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Why fitting in might mean missing out


A few years ago, when I was first learning to play guitar, I had a go-to song that made me feel I was half-decent… even though I really wasn’t.

It was Horse With No Name by America – and I liked it because it was a breeze to play.

I found a beginner’s arrangement with two simple chords that required moving one finger in the whole song, with a basic strumming pattern.  A chimp could play Horse With No Name, it’s that easy.

I also tried to sing like America.  It made me feel like I fit in, like I was a player.  l was delusional, of course.  I was trying to be someone else, not me.  And I wasn’t very good at it.

As it turns out, America may have been trying to fit in too.   The view for years – never verified, often speculated – was that Horse With No Name was America’s way of trying to sound like Neil Young.  It was 1971.  Young had already made his mark with Buffalo Springfield and Crosby, Stills Nash & Young.  He was now solo and recording songs like Old Man, Heart of Gold and The Needle and the Damage Done.  He and his distinctive voice didn’t fit in.  They stood out.

Intentional or otherwise, America’s strategy worked, if only briefly.  Horse With No Name went to #1, and many really thought it was Neil.   America went on to have a decent career with a handful of songs that performed well on the charts.  But they faded away by the late ‘70s.   As the kids say, meh, whatever.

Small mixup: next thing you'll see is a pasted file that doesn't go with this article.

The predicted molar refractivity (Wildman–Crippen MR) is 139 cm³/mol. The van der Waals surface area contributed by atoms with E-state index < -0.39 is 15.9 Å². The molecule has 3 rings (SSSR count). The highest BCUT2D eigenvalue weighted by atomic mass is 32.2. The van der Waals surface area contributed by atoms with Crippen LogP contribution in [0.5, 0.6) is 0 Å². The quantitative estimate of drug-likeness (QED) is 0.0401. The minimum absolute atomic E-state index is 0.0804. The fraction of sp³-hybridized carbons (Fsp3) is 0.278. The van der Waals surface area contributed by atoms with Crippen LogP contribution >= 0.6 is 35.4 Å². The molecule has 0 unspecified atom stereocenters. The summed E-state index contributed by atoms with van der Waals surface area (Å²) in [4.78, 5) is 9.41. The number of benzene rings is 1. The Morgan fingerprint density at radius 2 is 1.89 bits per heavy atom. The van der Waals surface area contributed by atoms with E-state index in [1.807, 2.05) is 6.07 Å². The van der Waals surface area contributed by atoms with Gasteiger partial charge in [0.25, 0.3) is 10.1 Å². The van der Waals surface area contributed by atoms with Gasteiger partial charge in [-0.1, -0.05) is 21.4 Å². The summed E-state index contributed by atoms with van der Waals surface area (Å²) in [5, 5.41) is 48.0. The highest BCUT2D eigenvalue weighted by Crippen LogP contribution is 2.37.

Yet here we are now, nearly 50 years later, and Neil Young is still rocking.  He’s in the Rock and Roll Hall of Fame (twice). His sound isn’t for everyone, but make no mistake… it’s distinctively his.  It made him a lot of money and garnered him a lot of success.

And he did it by being his own unique self.

So, is this the difference between good and great?  Is this the contrast of trying too hard to fit in and doing your best to stand out?

Put yourself in the arena

I recently watched The Call to Courage, a Netflix documentary featuring leadership guru and author Brene Brown.  A good part of her presentation was about vulnerability – what she calls “putting yourself in the arena.”  It means being brave enough to be your true self, to show who you really are and what you stand for.   Inherent in all of this is taking risks, being vulnerable to failure and, every so often, “getting your butt kicked.”

And then she said something that stopped me in my tracks.

The opposite of belonging, she said, isn’t “excluding,” which is what we’ve been led to believe since we were kids at the playground.  Instead, Brown suggests the opposite of belonging is actually fitting in.  When we try to conform, to seek the approval of others by being like them… that’s not belonging.  It’s acting.   When we belong, there’s no need to act.

The world is full of inspirational examples of not fitting in:

  • There are the legit game-changers like Mandela and Gandhi. Conformists?  I don’t think so.
  • Bob Dylan didn’t fit in by going electric at the Newport Folk Festival.  He took a risk by being his true self.
  • If Jeff Bezos wanted to fit in, he’d have bought real estate and built big box stores, like Indigo and Barnes & Noble.

Each created their own sense of belonging – on a massive scale – by being themselves.  In the arena.

So, what about you and me?  What if we spent more time being ourselves and less time trying to fit in?

By being proud of who we are.
By being clear on what we stand for… and believe… and do.
By finding (and using) our own distinctive voice.

You have that voice.  I know you do.   So, let’s hear it.

Belonging is when we put ourselves in the arena, and we’re accepted for who we really are.  Not acting.

As Oscar Wilde said, “Be yourself.  Everyone else is already taken.”

Ask yourself:

  1. Are you trying to fit in?
  2. Or are you putting yourself in the arena?
  3. If not, what are you waiting for?

~ Craig